Photo by Dominic Perri

288 Third Avenue


Monday and Wednesday 5 to 10 p.m., Thursday and Friday 5 to 11 p.m., Saturday 10 a.m. to 11 p.m., Sunday 10 a.m. to 10 p.m. Closed Tuesday.


Life's a beach even in the dead of winter at perpetually sunny clam shack Littleneck, where you can have chile-studded steamers, a fat lobster roll, and mussels bathed in basil-infused curry delivered to your booth with a craft beer (or, who are we kidding, a can of Narragansett). Its mellow vibe may owe to the fact that Aaron Lefkove and Andy Curtin conceived of this restaurant in Curtin's girlfriend's backyard. The former bandmates were barbecuing clams when they began floating the idea of a restaurant inspired by the sorts of roadside stands they used to pass while traveling. It took about eighteen months for the plans to come to fruition. The guys settled on a Gowanus address that was, “by dumb luck,” says Lefkove, near where each of them lived. They were drawn in by the artistic community and the space itself, and they've played an eager part in the burgeoning restaurant scene that's rooting in the neighborhood's old warehouses. In 2014 Lefkove and Curtin found themselves getting a bit restless with one location, so they expanded into a second in Greenpoint; Littleneck Outpost offers dishes that don't fit on the concise menu at the flagship. Many of the dishes up north began as specials from Gowanus chef Nick Williams, though, and you should inspect his list of daily offerings if you want to supplement your New English fare with more creative bites. Be sure to end with the golf-ball-size doughnuts rolled in cinnamon sugar and served with Jameson whipped cream.

Locanda Vini e Olii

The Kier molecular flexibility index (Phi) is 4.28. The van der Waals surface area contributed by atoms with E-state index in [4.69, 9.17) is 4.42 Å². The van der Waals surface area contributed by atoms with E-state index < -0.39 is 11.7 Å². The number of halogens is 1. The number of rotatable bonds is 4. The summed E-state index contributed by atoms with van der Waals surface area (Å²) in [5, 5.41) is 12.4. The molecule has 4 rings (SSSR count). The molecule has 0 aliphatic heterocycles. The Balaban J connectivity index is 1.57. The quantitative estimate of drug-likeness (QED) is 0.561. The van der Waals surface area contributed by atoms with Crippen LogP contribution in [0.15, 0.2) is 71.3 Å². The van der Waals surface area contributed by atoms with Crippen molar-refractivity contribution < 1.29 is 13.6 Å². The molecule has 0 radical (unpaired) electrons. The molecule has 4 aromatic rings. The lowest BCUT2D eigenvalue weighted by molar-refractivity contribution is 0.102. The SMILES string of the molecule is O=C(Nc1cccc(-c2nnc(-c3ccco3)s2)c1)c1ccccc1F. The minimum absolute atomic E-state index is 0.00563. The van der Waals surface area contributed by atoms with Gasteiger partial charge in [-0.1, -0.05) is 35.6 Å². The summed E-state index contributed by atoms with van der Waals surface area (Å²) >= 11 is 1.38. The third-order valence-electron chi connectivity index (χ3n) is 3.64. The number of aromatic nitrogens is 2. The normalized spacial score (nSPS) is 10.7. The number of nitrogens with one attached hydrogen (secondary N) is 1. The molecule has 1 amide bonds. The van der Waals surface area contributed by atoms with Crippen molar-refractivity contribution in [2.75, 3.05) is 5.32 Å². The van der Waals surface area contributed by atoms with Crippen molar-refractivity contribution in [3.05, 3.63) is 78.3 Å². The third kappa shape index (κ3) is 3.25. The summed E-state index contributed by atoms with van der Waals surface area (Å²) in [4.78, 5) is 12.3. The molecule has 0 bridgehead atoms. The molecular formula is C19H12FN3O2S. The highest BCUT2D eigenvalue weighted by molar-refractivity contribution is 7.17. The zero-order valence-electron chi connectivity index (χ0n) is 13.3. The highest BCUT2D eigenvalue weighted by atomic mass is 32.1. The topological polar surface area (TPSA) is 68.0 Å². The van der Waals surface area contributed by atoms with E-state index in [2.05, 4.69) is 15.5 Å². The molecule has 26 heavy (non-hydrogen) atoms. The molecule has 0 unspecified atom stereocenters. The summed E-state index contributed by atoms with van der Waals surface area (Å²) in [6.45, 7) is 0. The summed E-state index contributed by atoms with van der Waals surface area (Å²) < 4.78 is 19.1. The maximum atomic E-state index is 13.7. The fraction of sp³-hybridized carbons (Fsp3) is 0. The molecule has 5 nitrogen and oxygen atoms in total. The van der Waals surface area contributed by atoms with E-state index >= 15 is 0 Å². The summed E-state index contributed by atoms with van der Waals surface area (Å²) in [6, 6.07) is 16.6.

Photo by Dominic Perri

129 Gates Avenue


Monday to Thursday 5:30 to 10:15 p.m., Friday and Saturday 5:30 to 11 p.m., Sunday 11 a.m. to 3 p.m. and 5:30 to 9:45 p.m.


The ambiance at Locanda Vini e Olii is low-key and convivial. The wine lists (one for reds, one for whites) are glued to upcycled empties, like labels. The décor retains much of the old-timey charm of the location’s prior incarnation — a pharmacy that served its Clinton Hill neighborhood for more than a century. But don’t get these folks wrong: Co-owners Michael Schall (general manager), Michele Baldacci (executive chef), and Rocco Spagnardi (sommelier) and their staff are utterly serious about traditional Tuscan cooking — and they’re damned good at it. (Husband and wife François Louy and Catherine de Zagon Louy opened Locanda in 2001 and turned it over to the current trio in 2010.) You know you’re in for something out of the ordinary when your server brings the bread, made in house from a recipe devoid of salt (note what that does to crust and crumb!) and served with olive oil. Baldacci’s menu is painstakingly designed to show off the distinctive foods and rustic preparations of his native Florence. Our strategy: Bring friends. Start with a cocktail — likely mixed with homemade bitters and liqueurs — and some marinated anchovies or sardines. Marvel at the charcuterie del mare, which includes a soppressata made with octopus, and a tuna salami. Don’t shy from dishes made with offal — a risotto topped with pan-seared chicken livers, or tripe stewed with tomatoes. Pay special attention to the pasta course; all of the noodles are made in house. And if you can’t narrow down to a single dish from the grill — duck breast or Piedmontese beef “tagliata”? — get them both. Groups on a budget can avail themselves of a four-course, $48 tasting menu; the restaurant also stages seasonal five-course wine dinners, with each dish paired to a wine from a particular region or producer.